EU leaders have agreed to appoint Belgian Prime Minister Herman Van Rompuy as EU president and Britain's Catherine Ashton as its foreign affairs chief.
The EU has two new leaders
"This is a breakthrough," said Martin Schulz, a German legislator who heads the Socialist grouping in the European Parliament.
Swedish Prime Minister Fredrik Reinfeldt, who chaired the meeting, said it took time to consult with all of his other 26 EU colleagues.
"But it’s very important to show that everyone has a say, that this is the Europe of 27, that everyone was actually in on this decision, and this also showed tonight when we unanimously could support both of these candidates," Reinfeldt said.
Differences over political affiliations, geographical considerations and even gender have been a severe strain on the selection process over the last several weeks. There has even been frequent bickering over what role exactly the president should play as the top representative of the European Union.
Earlier Thursday, the Dutch premier Jan Peter Balkenende, a conservative, ruled himself out of the presidency, while Europe's Socialists publically threw their support behind Britain's Catherine Ashton as the new foreign policy chief.
The ultimate breakthrough apparently came when the move was backed by British Prime Minister Gordon Brown, who then said that London would drop its support for Tony Blair as a candidate for the presidency.
Van Rompuy: Consensus builder
Van Rompuy is seen as a level-headed politician
Belgian Prime Minister Herman Van Rompuy, 62, has been in charge of the Belgian coalition government for less than one year. His tenure has seen a calming of the often turmoil-stricken Belgian government.
During the mid-to-late ‘90s, Van Rompuy held the post of budget minister under the Christian Democrat-led government of Jean-Luc Dehaene. He was regarded as a budgetary hardliner and has been critical of governments spending their way out of recession.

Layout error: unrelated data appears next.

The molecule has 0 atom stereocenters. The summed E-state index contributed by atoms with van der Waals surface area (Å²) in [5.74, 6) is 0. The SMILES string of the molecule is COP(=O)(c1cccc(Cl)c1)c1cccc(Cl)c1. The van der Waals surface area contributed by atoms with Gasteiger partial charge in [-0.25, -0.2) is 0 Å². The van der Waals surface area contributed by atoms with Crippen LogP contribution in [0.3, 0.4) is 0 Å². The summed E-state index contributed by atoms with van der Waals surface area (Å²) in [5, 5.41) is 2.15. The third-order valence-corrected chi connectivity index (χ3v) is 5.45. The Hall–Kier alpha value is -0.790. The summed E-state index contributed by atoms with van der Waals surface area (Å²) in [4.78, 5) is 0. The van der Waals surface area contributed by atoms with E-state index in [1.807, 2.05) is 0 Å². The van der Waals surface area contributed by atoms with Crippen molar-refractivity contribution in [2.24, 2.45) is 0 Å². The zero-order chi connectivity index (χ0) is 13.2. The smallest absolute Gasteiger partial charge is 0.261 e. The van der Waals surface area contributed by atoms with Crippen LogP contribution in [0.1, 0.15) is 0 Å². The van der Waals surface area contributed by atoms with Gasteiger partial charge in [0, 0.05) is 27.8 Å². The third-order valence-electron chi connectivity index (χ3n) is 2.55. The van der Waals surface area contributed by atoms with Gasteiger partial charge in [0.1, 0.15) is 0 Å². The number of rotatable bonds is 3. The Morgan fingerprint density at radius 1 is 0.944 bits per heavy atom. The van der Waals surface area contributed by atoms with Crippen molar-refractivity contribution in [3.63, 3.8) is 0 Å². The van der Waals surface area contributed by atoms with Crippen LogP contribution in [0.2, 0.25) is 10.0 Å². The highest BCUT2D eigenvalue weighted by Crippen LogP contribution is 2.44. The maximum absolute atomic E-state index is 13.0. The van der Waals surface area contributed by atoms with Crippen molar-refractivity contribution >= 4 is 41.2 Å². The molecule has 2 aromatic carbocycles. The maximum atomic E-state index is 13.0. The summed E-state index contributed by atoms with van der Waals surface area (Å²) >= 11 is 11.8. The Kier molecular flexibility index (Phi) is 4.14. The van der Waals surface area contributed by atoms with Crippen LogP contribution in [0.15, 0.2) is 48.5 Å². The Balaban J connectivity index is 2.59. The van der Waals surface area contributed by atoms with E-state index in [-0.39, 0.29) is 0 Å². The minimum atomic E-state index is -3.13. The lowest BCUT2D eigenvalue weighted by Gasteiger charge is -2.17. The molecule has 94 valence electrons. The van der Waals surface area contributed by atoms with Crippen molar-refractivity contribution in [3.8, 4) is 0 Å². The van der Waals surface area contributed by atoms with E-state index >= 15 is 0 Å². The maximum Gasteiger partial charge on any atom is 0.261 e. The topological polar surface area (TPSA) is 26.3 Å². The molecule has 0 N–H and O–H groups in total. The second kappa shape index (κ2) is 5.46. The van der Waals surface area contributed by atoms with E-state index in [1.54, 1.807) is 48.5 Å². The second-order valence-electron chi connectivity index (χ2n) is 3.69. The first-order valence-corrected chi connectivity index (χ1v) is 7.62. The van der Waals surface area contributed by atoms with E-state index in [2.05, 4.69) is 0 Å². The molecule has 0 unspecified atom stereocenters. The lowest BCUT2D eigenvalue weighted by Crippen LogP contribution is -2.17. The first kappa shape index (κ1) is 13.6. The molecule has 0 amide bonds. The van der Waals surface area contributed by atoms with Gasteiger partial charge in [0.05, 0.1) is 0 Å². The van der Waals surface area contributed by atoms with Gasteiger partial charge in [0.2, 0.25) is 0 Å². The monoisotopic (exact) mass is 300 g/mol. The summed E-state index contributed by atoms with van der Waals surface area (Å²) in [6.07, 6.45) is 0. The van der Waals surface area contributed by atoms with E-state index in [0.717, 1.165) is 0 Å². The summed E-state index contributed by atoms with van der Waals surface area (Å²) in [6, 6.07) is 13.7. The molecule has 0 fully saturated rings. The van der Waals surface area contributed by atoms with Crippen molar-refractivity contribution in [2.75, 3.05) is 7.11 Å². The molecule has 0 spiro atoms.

Prior to entering politics Van Rompuy held a position in the Belgian central bank. He is also known as having strong religious convictions and as an intellectual, and has authored six books. Ashton: Labour ally
Ashton is currently the EU's trade commissioner
Catherine Ashton, 53 and formally a Baroness, has been a close ally of British Prime Minister Gordon Brown since joining the UK Labour Party.
Ashton had held a number of mid-level positions in the UK government related to education, justice and human rights before being promoted to the position of EU trade commissioner a year ago.
During her time in Brussels Ashton has been a central figure in trade negotiations with nations such as China and Russia.
Broad support from EU leaders
German Chancellor Angela Merkel welcomed the unanimous decision reached at the summit.
"The decisions were reached in consensus", said Merkel. She said that Van Rompuy had proved his ability after a very long political career and enjoyed a very, very high level of respect from Benelux countries.
After EU leaders changed tack and picked relatively unknown candidates, Merkel played down the need for high-profile figures in top European positions.
"I'm one of those people that believe that characters can grow into jobs," she said. "What is expected from someone called (by U.S. President Obama) is that he is someone who speaks for Europe and not the person who is the most well-known."
Merkel also praised the High Representative for Foreign Affairs, British Labour politician Catherine Ashton: "She is a person of outstanding ability and is very qualified for this position".
French President Nicolas Sarkozy hailed Van Rompuy's appointment as "an excellent choice". "He is an European from the bottom of his heart," said Sarkozy.
Congratulating Van Rompuy, British Prime Minister Gordon Brown stressed that he regards the post as largely ceremonial because the EU policy agenda should remain in the hands of national governments. Brown praised what he called Van Rompuy's "great qualities as a diplomat and negotiator, and a man of integrity."
Brown heaped praise on British EU trade commissioner Catherine Ashton.
"For Britain, to have the vice-president of the European Commission and the first head of the external affairs section and high representative ... shows Britain is at the heart of Europe," he told a news conference.
Brown admitted that he would have preferred seeing former British Pime Minister Tony Blair in the top EU job.
The Labour prime minister said "political party labels" had decided the nominations, after the Swedish EU presidency re-drew the "scope and nature" of the top job.
"I wanted Tony Blair to be the first president," Brown said, adding that he would "neither apologise for that nor say anything other than... he would have been an excellent president.
But Brown acknowledged that it soon became clear that the European conservative alliance wanted to have one of their own members as president of the European council.
In Washington, US President Barack Obama has also welcomed the EU decision, saying it would make Europe an "even stronger partner" for the United States.
The new positions "will strengthen the EU and enable it to be an even stronger partner to the United States adding security and prosperity around the world," the White House said in a statement.
Editor: Trinity Hartman